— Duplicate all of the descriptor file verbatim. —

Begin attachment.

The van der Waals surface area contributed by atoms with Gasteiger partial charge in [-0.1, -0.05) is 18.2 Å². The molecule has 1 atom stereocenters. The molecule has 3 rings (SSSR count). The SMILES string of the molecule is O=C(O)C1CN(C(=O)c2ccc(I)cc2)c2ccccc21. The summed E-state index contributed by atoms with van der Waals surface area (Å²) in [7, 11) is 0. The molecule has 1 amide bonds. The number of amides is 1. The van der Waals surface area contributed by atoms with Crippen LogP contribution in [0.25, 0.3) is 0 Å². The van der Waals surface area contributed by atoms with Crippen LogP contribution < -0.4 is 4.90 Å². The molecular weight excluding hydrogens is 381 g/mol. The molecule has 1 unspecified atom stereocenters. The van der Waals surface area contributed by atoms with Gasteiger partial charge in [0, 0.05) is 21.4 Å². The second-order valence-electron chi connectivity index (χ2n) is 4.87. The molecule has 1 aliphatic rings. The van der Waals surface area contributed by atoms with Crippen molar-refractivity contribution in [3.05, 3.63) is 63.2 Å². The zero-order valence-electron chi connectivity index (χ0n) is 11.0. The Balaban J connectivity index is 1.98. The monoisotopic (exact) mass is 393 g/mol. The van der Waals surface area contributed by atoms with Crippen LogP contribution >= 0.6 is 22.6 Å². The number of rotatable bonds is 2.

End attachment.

The van der Waals surface area contributed by atoms with Gasteiger partial charge in [-0.1, -0.05) is 18.2 Å². The molecule has 1 atom stereocenters. The molecule has 3 rings (SSSR count). The SMILES string of the molecule is O=C(O)C1CN(C(=O)c2ccc(I)cc2)c2ccccc21. The summed E-state index contributed by atoms with van der Waals surface area (Å²) in [7, 11) is 0. The molecule has 1 amide bonds. The number of amides is 1. The van der Waals surface area contributed by atoms with Crippen LogP contribution in [0.25, 0.3) is 0 Å². The van der Waals surface area contributed by atoms with Crippen LogP contribution < -0.4 is 4.90 Å². The molecular weight excluding hydrogens is 381 g/mol. The molecule has 1 unspecified atom stereocenters. The van der Waals surface area contributed by atoms with Gasteiger partial charge in [0, 0.05) is 21.4 Å². The second-order valence-electron chi connectivity index (χ2n) is 4.87. The molecule has 1 aliphatic rings. The van der Waals surface area contributed by atoms with Crippen molar-refractivity contribution in [3.05, 3.63) is 63.2 Å². The zero-order valence-electron chi connectivity index (χ0n) is 11.0. The Balaban J connectivity index is 1.98. The monoisotopic (exact) mass is 393 g/mol. The van der Waals surface area contributed by atoms with Crippen LogP contribution >= 0.6 is 22.6 Å². The number of rotatable bonds is 2.